[Cerowrt-devel] Comcast specific Cerowrt-3.10.26-7: another "too exciting for me" unrelease
moeller0 at gmx.de
Fri Jan 24 18:14:58 EST 2014
On Jan 24, 2014, at 23:27 , Dave Taht <dave.taht at gmail.com> wrote:
> On Fri, Jan 24, 2014 at 5:08 PM, Toke Høiland-Jørgensen <toke at toke.dk> wrote:
>>> the biggest problem people have had is the switch to https vs http
>>> for the gui, their webbrowsers' cache rewrite the url back to http,
>>> and lighttpd,
>>> unlike apache, doesn't give any sign as to why the connection is
>>> not working.
>>> remember: https://gw.home.lan:81 from now on...
>> How about moving the HTTPS listener to a new port, and keep the http listener on port 81, but having it redirect unconditionally to the new address?
> Great, now I gotta know :XX. :). IMHO the temporary pain of your web
> browser rewriting urls for you
> once, is better than sticking a pair of redirects into the system, but
> I could be persuaded otherwise.
My vote is for sticking to 81 as the current set of users should be able to cope (it is cool that this can also be solved by a redirect, but why create a legacy if not absolutely required ;) ).
> It does open the question of "why use a specialized port for
> configuration at all"?
I thought you explained already, so that cerowrt's port 80 can still serve webpages to the outside?
> In an ipv6 world we have
> restored e2e connectivity, and that makes it possible for random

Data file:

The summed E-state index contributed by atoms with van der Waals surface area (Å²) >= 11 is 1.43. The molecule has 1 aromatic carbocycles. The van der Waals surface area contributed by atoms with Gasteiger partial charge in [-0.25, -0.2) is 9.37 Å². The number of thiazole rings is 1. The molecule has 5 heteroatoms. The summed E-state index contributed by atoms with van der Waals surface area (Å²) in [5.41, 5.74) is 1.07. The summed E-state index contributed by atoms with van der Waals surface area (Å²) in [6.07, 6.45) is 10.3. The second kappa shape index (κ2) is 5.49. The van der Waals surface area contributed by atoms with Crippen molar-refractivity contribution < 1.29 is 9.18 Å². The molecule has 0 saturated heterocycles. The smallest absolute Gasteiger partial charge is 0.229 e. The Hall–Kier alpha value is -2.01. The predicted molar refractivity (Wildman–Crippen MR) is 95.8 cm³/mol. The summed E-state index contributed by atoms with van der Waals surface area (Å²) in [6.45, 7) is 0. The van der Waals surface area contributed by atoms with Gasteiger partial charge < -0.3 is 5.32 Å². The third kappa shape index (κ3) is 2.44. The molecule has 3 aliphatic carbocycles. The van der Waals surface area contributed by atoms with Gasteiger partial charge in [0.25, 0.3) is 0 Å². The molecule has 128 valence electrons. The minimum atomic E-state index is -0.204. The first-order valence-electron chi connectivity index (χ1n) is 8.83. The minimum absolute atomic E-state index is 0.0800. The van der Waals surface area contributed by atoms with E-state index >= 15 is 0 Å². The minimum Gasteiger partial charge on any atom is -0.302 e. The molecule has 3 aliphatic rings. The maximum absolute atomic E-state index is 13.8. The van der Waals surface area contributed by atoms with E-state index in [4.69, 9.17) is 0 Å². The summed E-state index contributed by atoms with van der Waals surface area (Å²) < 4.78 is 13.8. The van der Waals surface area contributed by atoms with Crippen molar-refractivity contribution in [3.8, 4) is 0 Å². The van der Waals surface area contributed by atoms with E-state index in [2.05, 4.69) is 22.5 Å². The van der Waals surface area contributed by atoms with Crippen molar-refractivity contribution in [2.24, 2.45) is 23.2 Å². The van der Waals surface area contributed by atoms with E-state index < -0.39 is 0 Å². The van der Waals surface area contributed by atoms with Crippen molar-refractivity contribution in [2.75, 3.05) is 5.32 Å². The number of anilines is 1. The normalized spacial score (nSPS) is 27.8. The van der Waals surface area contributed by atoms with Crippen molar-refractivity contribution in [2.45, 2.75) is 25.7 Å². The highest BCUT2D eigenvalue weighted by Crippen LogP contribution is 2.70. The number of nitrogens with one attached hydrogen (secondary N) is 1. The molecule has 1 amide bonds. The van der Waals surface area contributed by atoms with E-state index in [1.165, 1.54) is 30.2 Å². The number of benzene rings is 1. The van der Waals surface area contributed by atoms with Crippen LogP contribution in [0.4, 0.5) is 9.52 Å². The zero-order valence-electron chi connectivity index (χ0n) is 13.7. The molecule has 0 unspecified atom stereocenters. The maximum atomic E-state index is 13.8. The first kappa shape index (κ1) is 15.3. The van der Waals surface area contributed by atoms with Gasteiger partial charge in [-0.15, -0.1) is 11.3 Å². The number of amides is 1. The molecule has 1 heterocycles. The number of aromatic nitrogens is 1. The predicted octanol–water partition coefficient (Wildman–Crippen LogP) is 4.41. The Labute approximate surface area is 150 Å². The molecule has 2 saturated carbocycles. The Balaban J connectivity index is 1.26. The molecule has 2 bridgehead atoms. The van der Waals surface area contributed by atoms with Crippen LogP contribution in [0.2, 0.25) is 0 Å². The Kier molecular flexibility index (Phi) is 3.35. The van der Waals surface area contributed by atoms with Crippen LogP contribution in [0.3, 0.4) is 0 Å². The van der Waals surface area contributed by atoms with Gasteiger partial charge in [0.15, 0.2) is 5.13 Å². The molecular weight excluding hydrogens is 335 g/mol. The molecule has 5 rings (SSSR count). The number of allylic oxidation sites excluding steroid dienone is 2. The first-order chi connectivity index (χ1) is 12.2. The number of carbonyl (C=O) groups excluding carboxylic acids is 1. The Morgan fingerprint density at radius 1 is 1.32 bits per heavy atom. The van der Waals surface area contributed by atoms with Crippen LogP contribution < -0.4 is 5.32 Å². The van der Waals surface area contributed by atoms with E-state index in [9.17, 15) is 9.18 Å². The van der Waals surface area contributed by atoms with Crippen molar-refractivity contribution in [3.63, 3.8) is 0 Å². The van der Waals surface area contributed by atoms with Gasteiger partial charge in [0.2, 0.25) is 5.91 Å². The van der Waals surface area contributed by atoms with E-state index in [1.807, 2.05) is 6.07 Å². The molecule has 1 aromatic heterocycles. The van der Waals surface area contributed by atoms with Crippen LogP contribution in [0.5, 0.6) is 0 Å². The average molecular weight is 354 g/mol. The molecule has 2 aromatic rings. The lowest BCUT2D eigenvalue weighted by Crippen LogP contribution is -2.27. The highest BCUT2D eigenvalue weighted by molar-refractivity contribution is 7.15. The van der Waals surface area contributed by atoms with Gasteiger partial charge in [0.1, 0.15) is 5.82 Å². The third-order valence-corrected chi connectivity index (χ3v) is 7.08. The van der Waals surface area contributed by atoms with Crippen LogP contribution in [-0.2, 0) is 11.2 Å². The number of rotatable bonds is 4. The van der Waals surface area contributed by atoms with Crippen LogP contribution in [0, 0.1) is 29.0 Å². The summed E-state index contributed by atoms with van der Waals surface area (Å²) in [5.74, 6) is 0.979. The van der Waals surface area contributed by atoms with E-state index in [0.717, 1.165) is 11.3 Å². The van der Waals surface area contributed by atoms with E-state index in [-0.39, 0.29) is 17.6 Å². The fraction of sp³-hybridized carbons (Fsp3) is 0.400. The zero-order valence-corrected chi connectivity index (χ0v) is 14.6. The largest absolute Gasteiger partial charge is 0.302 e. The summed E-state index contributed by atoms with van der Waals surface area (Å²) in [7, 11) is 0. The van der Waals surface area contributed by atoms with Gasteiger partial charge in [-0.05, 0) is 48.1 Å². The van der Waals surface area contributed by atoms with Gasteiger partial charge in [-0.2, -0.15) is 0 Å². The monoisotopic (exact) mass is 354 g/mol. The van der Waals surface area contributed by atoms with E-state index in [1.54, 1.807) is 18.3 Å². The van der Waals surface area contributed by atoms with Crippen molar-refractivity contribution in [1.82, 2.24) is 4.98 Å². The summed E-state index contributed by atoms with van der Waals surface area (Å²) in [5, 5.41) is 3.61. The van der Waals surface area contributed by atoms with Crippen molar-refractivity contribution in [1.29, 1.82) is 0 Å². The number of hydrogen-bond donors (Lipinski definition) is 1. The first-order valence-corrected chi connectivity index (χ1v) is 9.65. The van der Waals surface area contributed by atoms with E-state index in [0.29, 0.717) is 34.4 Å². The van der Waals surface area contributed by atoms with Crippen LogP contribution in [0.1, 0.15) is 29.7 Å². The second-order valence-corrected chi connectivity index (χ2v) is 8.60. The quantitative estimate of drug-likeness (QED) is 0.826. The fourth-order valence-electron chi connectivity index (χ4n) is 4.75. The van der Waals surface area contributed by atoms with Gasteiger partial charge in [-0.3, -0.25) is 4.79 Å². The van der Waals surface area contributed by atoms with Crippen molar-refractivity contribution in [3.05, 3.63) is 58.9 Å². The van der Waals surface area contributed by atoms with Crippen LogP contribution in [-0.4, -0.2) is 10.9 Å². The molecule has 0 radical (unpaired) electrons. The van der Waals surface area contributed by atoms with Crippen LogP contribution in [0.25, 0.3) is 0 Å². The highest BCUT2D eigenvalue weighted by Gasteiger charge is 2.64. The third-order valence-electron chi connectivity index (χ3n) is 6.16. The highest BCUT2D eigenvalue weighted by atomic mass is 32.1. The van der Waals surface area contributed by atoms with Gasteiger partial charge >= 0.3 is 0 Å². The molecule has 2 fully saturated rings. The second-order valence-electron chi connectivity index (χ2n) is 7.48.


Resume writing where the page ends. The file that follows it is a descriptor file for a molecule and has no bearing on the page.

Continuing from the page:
> arbitrary boxes on your network to be
> providing a useful web based service, which is a good thing...
> and also, suddenly every device with a web server on it on 80 and 443
> is vulnerable, ranging from your printer to your fridge.
This is quite scary actually, an ever growing number of rarely updated/security-fixed devices connected to the internet without any preemptive control layer in-between.
> Now we can arbitrarily block port 80/433 across ingress to the network
> (which I fear is what will happen), or we can move devices containing
> sensitive info to their own port range which can be treated more
So why not take the guest and secure concept a bit further for this, devices in guests (or open?) can be reached from the internet, devices in secure only after the user defining a rule explicitly allowing connections on a IP or MAC basis? Now what would be nifty if the router would ask for permission to open a connection to one of the secured devices (either temporarily or persistent) via a third device… But that is a different kettle of fish.
> So how 81 happened was I went through /etc/services and saw that 81-87
> had apparently never been allocated.
> A "config port" seemed sane, thus 81 for the adminstration gui, and 80
> and 443 for their normal uses. I might argue that there should be an
> industry standard for a "config port" that has different behavior than
> normal ports, by definition listening only on the local network, for
> example... or limiting hop count... this is the sort of behavior that
> bind has by default.
On a totally unrelated note: I just tested setting up shapers on multiple interfaces with the GUI, and that seems to work quite well (great work, thanks Toke), it only failed to tear those down again when the additional shapers were either disabled or deleted. If I find time again I will have a look at whether it is possible to make this work reliably enough to expose this capability in the GUI again. Why, because that is a relative easy way to reign in the wifi imbalance between uplink and downlink (shaped to 50000 in each direction I see a much better fairness between up and download as well as much better latency albeit costing half of the bandwidth).
> Dave Täht
> Fixing bufferbloat with cerowrt: http://www.teklibre.com/cerowrt/subscribe.html
> Cerowrt-devel mailing list
> Cerowrt-devel at lists.bufferbloat.net
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